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Homepage for Math 454: Combinatorics,
Summer 2007

"There are three kinds of mathematicians: those who know how to
count, and those who don't know how to count" -Anonymous

**Instructor:** Michael Weingart.

**Teaching Assistant:** Michael Weingart. If you are shy about
asking the instructor for help, please don't hesitate to ask the TA.

**Email:** weingart [at] math [dot] rutgers [dot] edu.

**Office hours:** Every day before class starting at 9:45 and after
class until 12:45 in Hill
511, and by appointment.

**Required Text:** * Applied Combinatorics, Second
Edition* by Fred S. Roberts and Barry Tesman.

We will cover most of chapters 1, 2, 3, 5, 6, and 10. As time
permits, we will study parts of chapters 7 and 9.

**Lecture time and location:**
Hill
423, MTWTh 10:15-12:05.

Tentative
list of topics and sections of the book to be covered.

**Course Webpage:** www.math.rutgers.edu/~weingart/454mainpage.html.

**Final Exam:** Thursday August 2, 10:15-1:15.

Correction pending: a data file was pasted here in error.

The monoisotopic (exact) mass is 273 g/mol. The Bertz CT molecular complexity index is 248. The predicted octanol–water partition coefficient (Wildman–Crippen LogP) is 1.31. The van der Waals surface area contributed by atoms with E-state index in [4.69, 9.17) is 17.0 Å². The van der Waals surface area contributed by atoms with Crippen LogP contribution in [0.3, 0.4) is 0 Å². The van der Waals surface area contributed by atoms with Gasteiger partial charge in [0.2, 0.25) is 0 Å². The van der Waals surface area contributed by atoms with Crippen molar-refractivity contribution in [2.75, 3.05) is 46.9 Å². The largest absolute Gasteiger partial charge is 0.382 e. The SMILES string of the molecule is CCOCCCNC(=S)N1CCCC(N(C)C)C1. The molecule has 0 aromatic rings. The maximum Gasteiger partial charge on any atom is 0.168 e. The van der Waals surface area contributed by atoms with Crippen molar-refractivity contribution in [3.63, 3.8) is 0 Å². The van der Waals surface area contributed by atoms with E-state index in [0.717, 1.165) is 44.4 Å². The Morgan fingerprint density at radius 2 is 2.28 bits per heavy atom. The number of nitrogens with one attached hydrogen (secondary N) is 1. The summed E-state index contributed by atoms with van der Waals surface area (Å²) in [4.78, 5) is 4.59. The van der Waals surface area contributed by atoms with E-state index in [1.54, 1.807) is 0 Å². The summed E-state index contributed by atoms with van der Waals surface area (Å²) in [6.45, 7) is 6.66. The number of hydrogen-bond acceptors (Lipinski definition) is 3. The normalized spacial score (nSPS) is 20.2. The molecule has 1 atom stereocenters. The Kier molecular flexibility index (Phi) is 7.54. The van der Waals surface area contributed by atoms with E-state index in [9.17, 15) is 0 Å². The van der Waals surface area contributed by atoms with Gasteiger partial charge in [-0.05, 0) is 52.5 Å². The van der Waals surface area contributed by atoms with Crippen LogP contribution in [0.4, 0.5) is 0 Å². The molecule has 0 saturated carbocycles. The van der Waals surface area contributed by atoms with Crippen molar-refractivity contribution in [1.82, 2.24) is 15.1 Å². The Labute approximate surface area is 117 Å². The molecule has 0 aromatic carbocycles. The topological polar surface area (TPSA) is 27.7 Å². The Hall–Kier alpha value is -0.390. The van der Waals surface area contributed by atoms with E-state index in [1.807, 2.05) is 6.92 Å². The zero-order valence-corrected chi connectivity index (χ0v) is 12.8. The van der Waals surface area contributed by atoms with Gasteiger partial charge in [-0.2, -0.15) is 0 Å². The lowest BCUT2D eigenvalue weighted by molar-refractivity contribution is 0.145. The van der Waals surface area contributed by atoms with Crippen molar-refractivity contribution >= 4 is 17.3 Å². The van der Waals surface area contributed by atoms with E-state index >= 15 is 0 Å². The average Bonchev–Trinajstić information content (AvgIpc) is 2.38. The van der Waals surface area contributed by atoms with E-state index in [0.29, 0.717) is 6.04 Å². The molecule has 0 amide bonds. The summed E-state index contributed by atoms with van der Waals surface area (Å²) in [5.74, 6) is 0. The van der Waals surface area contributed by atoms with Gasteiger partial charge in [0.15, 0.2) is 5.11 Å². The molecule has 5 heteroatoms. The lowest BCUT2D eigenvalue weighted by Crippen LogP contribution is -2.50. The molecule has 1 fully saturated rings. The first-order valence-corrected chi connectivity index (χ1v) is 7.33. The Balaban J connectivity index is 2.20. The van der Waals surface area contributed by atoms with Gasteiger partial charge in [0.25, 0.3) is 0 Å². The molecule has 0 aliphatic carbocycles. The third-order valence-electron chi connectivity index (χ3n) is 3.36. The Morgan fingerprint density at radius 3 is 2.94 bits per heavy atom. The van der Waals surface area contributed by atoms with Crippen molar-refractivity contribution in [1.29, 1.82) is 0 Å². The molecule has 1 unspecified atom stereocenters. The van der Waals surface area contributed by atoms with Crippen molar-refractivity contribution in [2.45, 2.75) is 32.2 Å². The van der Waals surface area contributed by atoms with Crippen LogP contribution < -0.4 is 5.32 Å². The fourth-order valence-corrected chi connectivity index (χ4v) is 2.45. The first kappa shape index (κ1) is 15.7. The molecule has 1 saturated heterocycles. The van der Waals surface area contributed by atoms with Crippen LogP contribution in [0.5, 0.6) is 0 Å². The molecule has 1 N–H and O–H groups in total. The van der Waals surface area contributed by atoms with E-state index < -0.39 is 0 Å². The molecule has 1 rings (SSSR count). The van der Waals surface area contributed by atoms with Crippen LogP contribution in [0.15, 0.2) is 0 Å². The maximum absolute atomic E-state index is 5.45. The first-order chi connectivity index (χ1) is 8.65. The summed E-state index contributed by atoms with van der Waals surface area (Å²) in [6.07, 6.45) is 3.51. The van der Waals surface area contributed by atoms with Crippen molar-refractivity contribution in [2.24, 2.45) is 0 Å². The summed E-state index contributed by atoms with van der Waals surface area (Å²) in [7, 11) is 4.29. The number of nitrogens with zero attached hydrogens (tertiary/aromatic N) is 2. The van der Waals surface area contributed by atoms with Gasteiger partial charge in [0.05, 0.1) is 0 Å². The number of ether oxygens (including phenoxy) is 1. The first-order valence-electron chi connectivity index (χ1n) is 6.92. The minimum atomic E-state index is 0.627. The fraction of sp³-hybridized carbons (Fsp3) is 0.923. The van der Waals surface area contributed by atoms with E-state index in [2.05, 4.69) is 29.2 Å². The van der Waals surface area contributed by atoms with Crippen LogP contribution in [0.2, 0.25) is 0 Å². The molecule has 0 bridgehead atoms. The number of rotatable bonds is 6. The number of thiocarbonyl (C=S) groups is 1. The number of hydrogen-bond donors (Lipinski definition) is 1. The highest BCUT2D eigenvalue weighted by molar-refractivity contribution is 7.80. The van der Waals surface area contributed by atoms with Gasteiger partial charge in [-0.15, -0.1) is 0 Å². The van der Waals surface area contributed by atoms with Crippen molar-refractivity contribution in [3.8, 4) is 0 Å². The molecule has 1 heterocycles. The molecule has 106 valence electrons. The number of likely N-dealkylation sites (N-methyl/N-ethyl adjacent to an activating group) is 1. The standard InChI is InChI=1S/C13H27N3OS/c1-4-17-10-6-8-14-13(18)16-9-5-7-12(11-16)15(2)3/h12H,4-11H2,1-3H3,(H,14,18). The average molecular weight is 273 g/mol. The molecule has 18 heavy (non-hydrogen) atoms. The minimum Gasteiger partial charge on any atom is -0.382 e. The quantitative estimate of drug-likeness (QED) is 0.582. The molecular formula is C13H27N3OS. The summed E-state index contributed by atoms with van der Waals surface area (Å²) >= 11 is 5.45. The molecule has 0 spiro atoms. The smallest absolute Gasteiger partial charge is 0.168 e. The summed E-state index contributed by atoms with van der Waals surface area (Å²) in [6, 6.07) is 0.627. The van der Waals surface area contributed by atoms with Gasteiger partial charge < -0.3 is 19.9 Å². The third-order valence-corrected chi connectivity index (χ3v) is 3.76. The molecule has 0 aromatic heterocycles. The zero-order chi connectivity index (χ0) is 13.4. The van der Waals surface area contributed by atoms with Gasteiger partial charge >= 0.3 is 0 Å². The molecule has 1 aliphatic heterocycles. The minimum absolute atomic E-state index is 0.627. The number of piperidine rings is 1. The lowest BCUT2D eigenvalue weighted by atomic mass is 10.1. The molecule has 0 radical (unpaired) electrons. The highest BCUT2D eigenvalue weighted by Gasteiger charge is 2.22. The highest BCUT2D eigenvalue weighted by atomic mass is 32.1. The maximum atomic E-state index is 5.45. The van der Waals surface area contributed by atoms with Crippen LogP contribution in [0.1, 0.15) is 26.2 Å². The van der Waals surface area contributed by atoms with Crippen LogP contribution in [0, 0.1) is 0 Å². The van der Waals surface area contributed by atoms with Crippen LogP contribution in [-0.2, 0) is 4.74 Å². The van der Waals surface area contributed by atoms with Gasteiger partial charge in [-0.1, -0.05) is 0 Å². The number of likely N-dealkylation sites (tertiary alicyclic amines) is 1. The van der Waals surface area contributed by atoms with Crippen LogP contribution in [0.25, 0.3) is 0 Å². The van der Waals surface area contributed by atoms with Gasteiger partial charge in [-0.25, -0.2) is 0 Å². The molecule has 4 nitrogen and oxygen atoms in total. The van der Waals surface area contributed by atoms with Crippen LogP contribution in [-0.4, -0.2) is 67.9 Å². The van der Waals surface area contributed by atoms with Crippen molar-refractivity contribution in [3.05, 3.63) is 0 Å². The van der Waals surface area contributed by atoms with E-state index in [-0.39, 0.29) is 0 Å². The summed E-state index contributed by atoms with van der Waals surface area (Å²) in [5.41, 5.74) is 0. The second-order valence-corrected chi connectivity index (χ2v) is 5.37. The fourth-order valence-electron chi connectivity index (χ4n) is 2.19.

**Grading Scheme:**

15%
Homework

15% Quizzes

30% Midterm

40% Final Exam

Every Tuesday
set of homework problems
will be due AT THE BEGINNING OF
CLASS.

You are encouraged to work with classmates
on these assignments, but you are not permitted to *copy* someone
else's work.

On each of the first, second, fourth, and fifth Thursdays of the course
there will be a quiz; class on the third Thursday (July 12) will be the
midterm, and class on the last Thursday (August 2) will be the final.

**A few friendly words of advice:** Never fall behind in a math course!!!!!
The ideas we'll be discussing need time to sink in, and are very difficult
to learn quickly right before an exam, so it is important to clear up
your confusions sooner rather than later. An excellent way to
improve your understanding of the subject is to study and work on
homework together with classmates. Explaining mathematical ideas to
others is often the most effective way to sort out your own confusions and
clarify your understanding; you don't know just what it is that you don't
know until you try explaining it to someone else.

Mathematics Department

Rutgers University Homepage